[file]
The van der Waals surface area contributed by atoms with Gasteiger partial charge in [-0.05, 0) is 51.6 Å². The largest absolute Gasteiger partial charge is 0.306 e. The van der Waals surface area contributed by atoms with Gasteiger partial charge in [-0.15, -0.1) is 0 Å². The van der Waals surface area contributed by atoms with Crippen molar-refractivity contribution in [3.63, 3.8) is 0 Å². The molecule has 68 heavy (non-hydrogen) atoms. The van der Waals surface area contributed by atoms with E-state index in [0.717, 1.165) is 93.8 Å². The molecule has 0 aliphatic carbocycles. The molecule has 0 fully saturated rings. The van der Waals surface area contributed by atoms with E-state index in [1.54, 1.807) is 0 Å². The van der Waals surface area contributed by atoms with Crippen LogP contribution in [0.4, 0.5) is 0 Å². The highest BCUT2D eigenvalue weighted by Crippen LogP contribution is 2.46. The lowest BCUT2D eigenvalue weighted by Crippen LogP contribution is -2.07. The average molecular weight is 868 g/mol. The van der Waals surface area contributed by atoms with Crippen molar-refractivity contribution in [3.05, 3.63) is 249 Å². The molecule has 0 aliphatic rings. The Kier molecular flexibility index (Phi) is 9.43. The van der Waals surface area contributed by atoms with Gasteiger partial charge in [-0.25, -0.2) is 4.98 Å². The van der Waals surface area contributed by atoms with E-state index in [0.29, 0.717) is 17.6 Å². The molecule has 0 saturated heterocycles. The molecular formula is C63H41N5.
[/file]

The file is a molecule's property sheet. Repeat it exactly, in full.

The van der Waals surface area contributed by atoms with Gasteiger partial charge in [-0.05, 0) is 51.6 Å². The largest absolute Gasteiger partial charge is 0.306 e. The van der Waals surface area contributed by atoms with Gasteiger partial charge in [-0.15, -0.1) is 0 Å². The van der Waals surface area contributed by atoms with Crippen molar-refractivity contribution in [3.63, 3.8) is 0 Å². The molecule has 68 heavy (non-hydrogen) atoms. The van der Waals surface area contributed by atoms with E-state index in [0.717, 1.165) is 93.8 Å². The molecule has 0 aliphatic carbocycles. The molecule has 0 fully saturated rings. The van der Waals surface area contributed by atoms with E-state index in [1.54, 1.807) is 0 Å². The van der Waals surface area contributed by atoms with Crippen LogP contribution in [0.4, 0.5) is 0 Å². The highest BCUT2D eigenvalue weighted by Crippen LogP contribution is 2.46. The lowest BCUT2D eigenvalue weighted by Crippen LogP contribution is -2.07. The average molecular weight is 868 g/mol. The van der Waals surface area contributed by atoms with Crippen molar-refractivity contribution in [3.05, 3.63) is 249 Å². The molecule has 0 aliphatic rings. The Kier molecular flexibility index (Phi) is 9.43. The van der Waals surface area contributed by atoms with Gasteiger partial charge in [-0.25, -0.2) is 4.98 Å². The van der Waals surface area contributed by atoms with E-state index in [0.29, 0.717) is 17.6 Å². The molecule has 0 saturated heterocycles. The molecular formula is C63H41N5.